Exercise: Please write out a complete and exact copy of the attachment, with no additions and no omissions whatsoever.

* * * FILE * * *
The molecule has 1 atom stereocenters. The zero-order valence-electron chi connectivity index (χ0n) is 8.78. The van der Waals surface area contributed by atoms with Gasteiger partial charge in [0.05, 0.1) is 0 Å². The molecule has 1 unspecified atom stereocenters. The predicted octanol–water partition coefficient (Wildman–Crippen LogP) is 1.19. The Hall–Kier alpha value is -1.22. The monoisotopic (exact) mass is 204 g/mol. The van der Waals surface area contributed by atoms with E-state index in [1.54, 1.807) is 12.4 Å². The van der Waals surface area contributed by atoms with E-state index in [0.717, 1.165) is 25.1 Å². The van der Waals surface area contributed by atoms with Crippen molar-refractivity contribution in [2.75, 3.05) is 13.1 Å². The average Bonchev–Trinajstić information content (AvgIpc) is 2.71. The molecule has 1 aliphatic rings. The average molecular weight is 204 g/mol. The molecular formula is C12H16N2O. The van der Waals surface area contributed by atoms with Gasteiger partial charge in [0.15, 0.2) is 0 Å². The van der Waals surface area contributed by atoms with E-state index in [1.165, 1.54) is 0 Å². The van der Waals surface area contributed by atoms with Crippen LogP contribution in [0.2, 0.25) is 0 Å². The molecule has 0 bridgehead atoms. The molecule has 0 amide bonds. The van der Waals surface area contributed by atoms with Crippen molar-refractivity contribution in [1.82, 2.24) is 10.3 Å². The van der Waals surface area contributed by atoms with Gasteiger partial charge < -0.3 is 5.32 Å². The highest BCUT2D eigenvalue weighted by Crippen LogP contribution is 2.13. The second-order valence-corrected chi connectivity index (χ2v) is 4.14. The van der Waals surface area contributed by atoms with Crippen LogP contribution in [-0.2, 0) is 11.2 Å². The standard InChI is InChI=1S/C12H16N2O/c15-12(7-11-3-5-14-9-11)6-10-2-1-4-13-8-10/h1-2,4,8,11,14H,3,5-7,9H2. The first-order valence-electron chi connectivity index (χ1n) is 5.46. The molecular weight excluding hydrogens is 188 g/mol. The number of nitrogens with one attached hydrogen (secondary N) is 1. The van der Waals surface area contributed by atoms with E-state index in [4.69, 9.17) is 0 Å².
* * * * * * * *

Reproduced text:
The molecule has 1 atom stereocenters. The zero-order valence-electron chi connectivity index (χ0n) is 8.78. The van der Waals surface area contributed by atoms with Gasteiger partial charge in [0.05, 0.1) is 0 Å². The molecule has 1 unspecified atom stereocenters. The predicted octanol–water partition coefficient (Wildman–Crippen LogP) is 1.19. The Hall–Kier alpha value is -1.22. The monoisotopic (exact) mass is 204 g/mol. The van der Waals surface area contributed by atoms with E-state index in [1.54, 1.807) is 12.4 Å². The van der Waals surface area contributed by atoms with E-state index in [0.717, 1.165) is 25.1 Å². The van der Waals surface area contributed by atoms with Crippen molar-refractivity contribution in [2.75, 3.05) is 13.1 Å². The average Bonchev–Trinajstić information content (AvgIpc) is 2.71. The molecule has 1 aliphatic rings. The average molecular weight is 204 g/mol. The molecular formula is C12H16N2O. The van der Waals surface area contributed by atoms with Gasteiger partial charge in [0.15, 0.2) is 0 Å². The van der Waals surface area contributed by atoms with E-state index in [1.165, 1.54) is 0 Å². The van der Waals surface area contributed by atoms with Crippen LogP contribution in [0.2, 0.25) is 0 Å². The molecule has 0 bridgehead atoms. The molecule has 0 amide bonds. The van der Waals surface area contributed by atoms with Crippen molar-refractivity contribution in [1.82, 2.24) is 10.3 Å². The van der Waals surface area contributed by atoms with Gasteiger partial charge < -0.3 is 5.32 Å². The highest BCUT2D eigenvalue weighted by Crippen LogP contribution is 2.13. The second-order valence-corrected chi connectivity index (χ2v) is 4.14. The van der Waals surface area contributed by atoms with Crippen LogP contribution in [-0.2, 0) is 11.2 Å². The standard InChI is InChI=1S/C12H16N2O/c15-12(7-11-3-5-14-9-11)6-10-2-1-4-13-8-10/h1-2,4,8,11,14H,3,5-7,9H2. The first-order valence-electron chi connectivity index (χ1n) is 5.46. The molecular weight excluding hydrogens is 188 g/mol. The number of nitrogens with one attached hydrogen (secondary N) is 1. The van der Waals surface area contributed by atoms with E-state index in [4.69, 9.17) is 0 Å².